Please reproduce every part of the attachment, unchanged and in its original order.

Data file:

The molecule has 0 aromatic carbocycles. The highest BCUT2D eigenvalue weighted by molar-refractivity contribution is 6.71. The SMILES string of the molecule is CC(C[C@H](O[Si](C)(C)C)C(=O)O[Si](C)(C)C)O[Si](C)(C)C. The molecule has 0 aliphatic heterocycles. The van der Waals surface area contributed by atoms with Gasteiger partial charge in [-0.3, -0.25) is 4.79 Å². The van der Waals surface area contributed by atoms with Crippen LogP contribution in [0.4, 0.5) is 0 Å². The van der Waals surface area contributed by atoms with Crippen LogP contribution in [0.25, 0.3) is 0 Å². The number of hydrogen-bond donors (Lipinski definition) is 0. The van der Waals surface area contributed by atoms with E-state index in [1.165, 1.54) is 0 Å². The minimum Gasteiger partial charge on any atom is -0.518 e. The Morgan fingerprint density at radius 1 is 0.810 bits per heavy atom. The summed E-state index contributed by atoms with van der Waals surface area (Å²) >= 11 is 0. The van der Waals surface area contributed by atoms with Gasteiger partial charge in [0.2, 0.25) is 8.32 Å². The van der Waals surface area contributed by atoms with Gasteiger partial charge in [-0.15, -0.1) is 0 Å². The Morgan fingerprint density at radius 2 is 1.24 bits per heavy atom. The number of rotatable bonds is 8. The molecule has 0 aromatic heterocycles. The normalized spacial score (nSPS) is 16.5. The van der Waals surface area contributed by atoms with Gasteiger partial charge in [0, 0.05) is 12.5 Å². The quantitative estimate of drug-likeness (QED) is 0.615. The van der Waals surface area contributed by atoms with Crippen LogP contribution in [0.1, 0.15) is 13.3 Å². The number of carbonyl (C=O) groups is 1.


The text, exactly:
The molecule has 0 aromatic carbocycles. The highest BCUT2D eigenvalue weighted by molar-refractivity contribution is 6.71. The SMILES string of the molecule is CC(C[C@H](O[Si](C)(C)C)C(=O)O[Si](C)(C)C)O[Si](C)(C)C. The molecule has 0 aliphatic heterocycles. The van der Waals surface area contributed by atoms with Gasteiger partial charge in [-0.3, -0.25) is 4.79 Å². The van der Waals surface area contributed by atoms with Crippen LogP contribution in [0.4, 0.5) is 0 Å². The van der Waals surface area contributed by atoms with Crippen LogP contribution in [0.25, 0.3) is 0 Å². The number of hydrogen-bond donors (Lipinski definition) is 0. The van der Waals surface area contributed by atoms with E-state index in [1.165, 1.54) is 0 Å². The minimum Gasteiger partial charge on any atom is -0.518 e. The Morgan fingerprint density at radius 1 is 0.810 bits per heavy atom. The summed E-state index contributed by atoms with van der Waals surface area (Å²) >= 11 is 0. The van der Waals surface area contributed by atoms with Gasteiger partial charge in [0.2, 0.25) is 8.32 Å². The van der Waals surface area contributed by atoms with Gasteiger partial charge in [-0.15, -0.1) is 0 Å². The Morgan fingerprint density at radius 2 is 1.24 bits per heavy atom. The number of rotatable bonds is 8. The molecule has 0 aromatic heterocycles. The normalized spacial score (nSPS) is 16.5. The van der Waals surface area contributed by atoms with Gasteiger partial charge in [0, 0.05) is 12.5 Å². The quantitative estimate of drug-likeness (QED) is 0.615. The van der Waals surface area contributed by atoms with Crippen LogP contribution in [0.1, 0.15) is 13.3 Å². The number of carbonyl (C=O) groups is 1.